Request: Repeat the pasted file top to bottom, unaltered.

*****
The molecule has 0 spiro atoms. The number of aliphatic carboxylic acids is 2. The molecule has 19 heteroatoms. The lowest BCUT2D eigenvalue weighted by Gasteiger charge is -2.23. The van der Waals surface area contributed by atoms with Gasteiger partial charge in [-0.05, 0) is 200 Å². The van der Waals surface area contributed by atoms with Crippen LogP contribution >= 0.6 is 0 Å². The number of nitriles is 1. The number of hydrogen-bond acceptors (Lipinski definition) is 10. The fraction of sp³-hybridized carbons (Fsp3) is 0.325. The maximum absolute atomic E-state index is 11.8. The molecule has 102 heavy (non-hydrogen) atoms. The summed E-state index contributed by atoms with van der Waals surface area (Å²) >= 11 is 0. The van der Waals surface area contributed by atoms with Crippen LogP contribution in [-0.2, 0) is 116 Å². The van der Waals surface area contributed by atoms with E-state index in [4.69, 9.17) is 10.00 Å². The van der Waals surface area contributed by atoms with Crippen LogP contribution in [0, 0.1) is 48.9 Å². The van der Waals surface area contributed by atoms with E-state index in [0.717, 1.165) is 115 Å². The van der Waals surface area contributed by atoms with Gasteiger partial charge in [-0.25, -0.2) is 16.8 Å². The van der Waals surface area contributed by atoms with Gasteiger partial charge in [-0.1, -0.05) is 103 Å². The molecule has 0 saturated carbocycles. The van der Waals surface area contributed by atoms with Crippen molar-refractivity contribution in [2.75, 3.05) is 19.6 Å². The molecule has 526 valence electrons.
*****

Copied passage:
The molecule has 0 spiro atoms. The number of aliphatic carboxylic acids is 2. The molecule has 19 heteroatoms. The lowest BCUT2D eigenvalue weighted by Gasteiger charge is -2.23. The van der Waals surface area contributed by atoms with Gasteiger partial charge in [-0.05, 0) is 200 Å². The van der Waals surface area contributed by atoms with Crippen LogP contribution >= 0.6 is 0 Å². The number of nitriles is 1. The number of hydrogen-bond acceptors (Lipinski definition) is 10. The fraction of sp³-hybridized carbons (Fsp3) is 0.325. The maximum absolute atomic E-state index is 11.8. The molecule has 102 heavy (non-hydrogen) atoms. The summed E-state index contributed by atoms with van der Waals surface area (Å²) >= 11 is 0. The van der Waals surface area contributed by atoms with Crippen LogP contribution in [-0.2, 0) is 116 Å². The van der Waals surface area contributed by atoms with E-state index in [4.69, 9.17) is 10.00 Å². The van der Waals surface area contributed by atoms with Crippen LogP contribution in [0, 0.1) is 48.9 Å². The van der Waals surface area contributed by atoms with E-state index in [0.717, 1.165) is 115 Å². The van der Waals surface area contributed by atoms with Gasteiger partial charge in [-0.25, -0.2) is 16.8 Å². The van der Waals surface area contributed by atoms with Gasteiger partial charge in [-0.1, -0.05) is 103 Å². The molecule has 0 saturated carbocycles. The van der Waals surface area contributed by atoms with Crippen molar-refractivity contribution in [2.75, 3.05) is 19.6 Å². The molecule has 526 valence electrons.